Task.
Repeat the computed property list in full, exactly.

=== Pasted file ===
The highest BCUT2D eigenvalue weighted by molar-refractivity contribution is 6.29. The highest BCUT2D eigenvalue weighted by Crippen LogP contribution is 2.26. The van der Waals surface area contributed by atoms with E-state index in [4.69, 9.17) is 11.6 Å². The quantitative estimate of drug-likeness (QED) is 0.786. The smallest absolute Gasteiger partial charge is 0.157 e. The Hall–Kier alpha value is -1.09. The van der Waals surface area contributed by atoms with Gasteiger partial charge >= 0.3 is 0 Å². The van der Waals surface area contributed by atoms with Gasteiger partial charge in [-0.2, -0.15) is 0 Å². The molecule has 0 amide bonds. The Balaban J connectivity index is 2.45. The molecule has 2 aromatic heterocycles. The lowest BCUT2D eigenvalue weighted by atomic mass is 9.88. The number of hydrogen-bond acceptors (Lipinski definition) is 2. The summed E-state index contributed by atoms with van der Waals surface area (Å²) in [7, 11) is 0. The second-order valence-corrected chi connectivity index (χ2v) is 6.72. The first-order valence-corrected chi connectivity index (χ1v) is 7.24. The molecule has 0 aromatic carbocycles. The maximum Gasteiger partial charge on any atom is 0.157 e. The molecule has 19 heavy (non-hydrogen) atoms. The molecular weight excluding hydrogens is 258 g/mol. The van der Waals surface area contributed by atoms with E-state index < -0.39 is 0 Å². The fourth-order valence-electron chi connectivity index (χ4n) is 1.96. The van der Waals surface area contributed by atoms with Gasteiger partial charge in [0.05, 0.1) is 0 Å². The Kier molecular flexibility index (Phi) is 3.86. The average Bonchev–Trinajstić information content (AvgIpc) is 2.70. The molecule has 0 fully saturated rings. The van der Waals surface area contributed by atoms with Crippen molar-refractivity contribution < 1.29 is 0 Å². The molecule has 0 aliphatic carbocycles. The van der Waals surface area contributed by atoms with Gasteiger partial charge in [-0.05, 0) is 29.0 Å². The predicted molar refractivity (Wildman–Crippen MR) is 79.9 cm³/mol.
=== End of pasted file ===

The highest BCUT2D eigenvalue weighted by molar-refractivity contribution is 6.29. The highest BCUT2D eigenvalue weighted by Crippen LogP contribution is 2.26. The van der Waals surface area contributed by atoms with E-state index in [4.69, 9.17) is 11.6 Å². The quantitative estimate of drug-likeness (QED) is 0.786. The smallest absolute Gasteiger partial charge is 0.157 e. The Hall–Kier alpha value is -1.09. The van der Waals surface area contributed by atoms with Gasteiger partial charge >= 0.3 is 0 Å². The van der Waals surface area contributed by atoms with Gasteiger partial charge in [-0.2, -0.15) is 0 Å². The molecule has 0 amide bonds. The Balaban J connectivity index is 2.45. The molecule has 2 aromatic heterocycles. The lowest BCUT2D eigenvalue weighted by atomic mass is 9.88. The number of hydrogen-bond acceptors (Lipinski definition) is 2. The summed E-state index contributed by atoms with van der Waals surface area (Å²) in [7, 11) is 0. The second-order valence-corrected chi connectivity index (χ2v) is 6.72. The first-order valence-corrected chi connectivity index (χ1v) is 7.24. The molecule has 0 aromatic carbocycles. The maximum Gasteiger partial charge on any atom is 0.157 e. The molecule has 19 heavy (non-hydrogen) atoms. The molecular weight excluding hydrogens is 258 g/mol. The van der Waals surface area contributed by atoms with E-state index < -0.39 is 0 Å². The fourth-order valence-electron chi connectivity index (χ4n) is 1.96. The van der Waals surface area contributed by atoms with Gasteiger partial charge in [0.05, 0.1) is 0 Å². The Kier molecular flexibility index (Phi) is 3.86. The average Bonchev–Trinajstić information content (AvgIpc) is 2.70. The molecule has 0 fully saturated rings. The van der Waals surface area contributed by atoms with Crippen molar-refractivity contribution < 1.29 is 0 Å². The molecule has 0 aliphatic carbocycles. The van der Waals surface area contributed by atoms with Gasteiger partial charge in [-0.05, 0) is 29.0 Å². The predicted molar refractivity (Wildman–Crippen MR) is 79.9 cm³/mol.